High School Students Don’t Have Time for Homework

Work, extra-curricular activities, and athletics take so much of a student’s time after school that they either don’t have time to do homework, or they don’t have time to sleep.

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“Hey, can you help me?”

At 7:45 in the morning, my homeroom students start to file into class, bleary-eyed and distracted. The first order of business: finishing the homework put aside the night before. Three weeks into the school year, they already have a support group, in which students who share classes tutor each other on the confusing stuff and help each other get through the assignment.

Since it’s usually math or science, I observe. Asking me for help would be counterproductive. 😄

Almost all these students have something to do after school: work, extracurricular activities, or athletics. These activities are not optional. Some students have to work; their parents need them to handle certain personal expenses (phone, car insurance, and even car payments, for example). Extracurricular activities look good on transcripts, and these students want to go to college. Some are gifted athletes, and their performance could earn them a full scholarship.

In other words, they can’t give up those activities.

“I am determined to avoid giving homework as much as possible.”

That is what I have been telling my students this year. I also have an absence policy that states that if you need to be in class to complete an assignment and are absent that day, you are excused. My courses are skills-based; students will experience lessons based on the same skills many more times during the semester.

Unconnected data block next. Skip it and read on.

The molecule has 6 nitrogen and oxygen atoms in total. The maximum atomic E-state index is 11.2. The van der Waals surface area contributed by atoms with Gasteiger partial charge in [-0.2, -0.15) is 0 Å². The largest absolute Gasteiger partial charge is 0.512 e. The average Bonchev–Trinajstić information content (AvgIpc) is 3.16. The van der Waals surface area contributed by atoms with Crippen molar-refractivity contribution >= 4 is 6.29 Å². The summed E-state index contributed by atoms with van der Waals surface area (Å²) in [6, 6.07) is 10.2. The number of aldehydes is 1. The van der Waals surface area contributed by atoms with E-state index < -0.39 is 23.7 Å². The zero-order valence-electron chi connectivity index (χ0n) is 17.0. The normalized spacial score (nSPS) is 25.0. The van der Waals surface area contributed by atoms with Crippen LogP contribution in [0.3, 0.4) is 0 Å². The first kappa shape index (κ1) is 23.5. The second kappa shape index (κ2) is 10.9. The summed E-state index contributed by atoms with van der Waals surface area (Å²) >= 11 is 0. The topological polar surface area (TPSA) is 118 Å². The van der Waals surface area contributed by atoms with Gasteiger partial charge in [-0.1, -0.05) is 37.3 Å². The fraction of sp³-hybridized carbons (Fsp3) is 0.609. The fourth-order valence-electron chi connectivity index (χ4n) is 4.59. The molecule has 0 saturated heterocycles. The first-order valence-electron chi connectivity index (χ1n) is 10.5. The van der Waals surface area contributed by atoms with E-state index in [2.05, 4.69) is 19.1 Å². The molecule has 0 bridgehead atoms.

The students have been warned. Since I don’t want to assign homework, we work hard in class. No dilly-dallying in Ms. E’s class.

This year, we also take class notes. One student is chosen each day to be the “scribe.” They are responsible for noting each thing we are doing in a Google Doc, formatted in Cornell Notes style. Before class, I add the table to the document and often add keywords and questions to the left side to help students add important notes. Students can refer to these notes for any reason, but they can be especially helpful after an absence. They are encouraged to review the notes.

I have assigned long-term independent reading projects. Students learn to manage their time by completing these projects, which involve reading longer works and responding to the text.

I still get questions, but I am training the students each time they ask, “What did I miss in class?” Hopefully, by the end of quarter one, they will know how the process works.

Your Thoughts Are Important

I would love to read your thoughts on homework.

  • What are the benefits of doing homework?
  • What kind of homework should be assigned?
  • Should homework be assigned?
  • How long should a homework assignment take?
  • How important is it to consider the students’ workload when assigning homework?
  • Should students receive a grade for homework?
  • If a popular topic among adults today is “work-life balance,” shouldn’t we consider the issue for students?
  • What other questions could we ask?

Thank you for reading this post. I look forward to your feedback.

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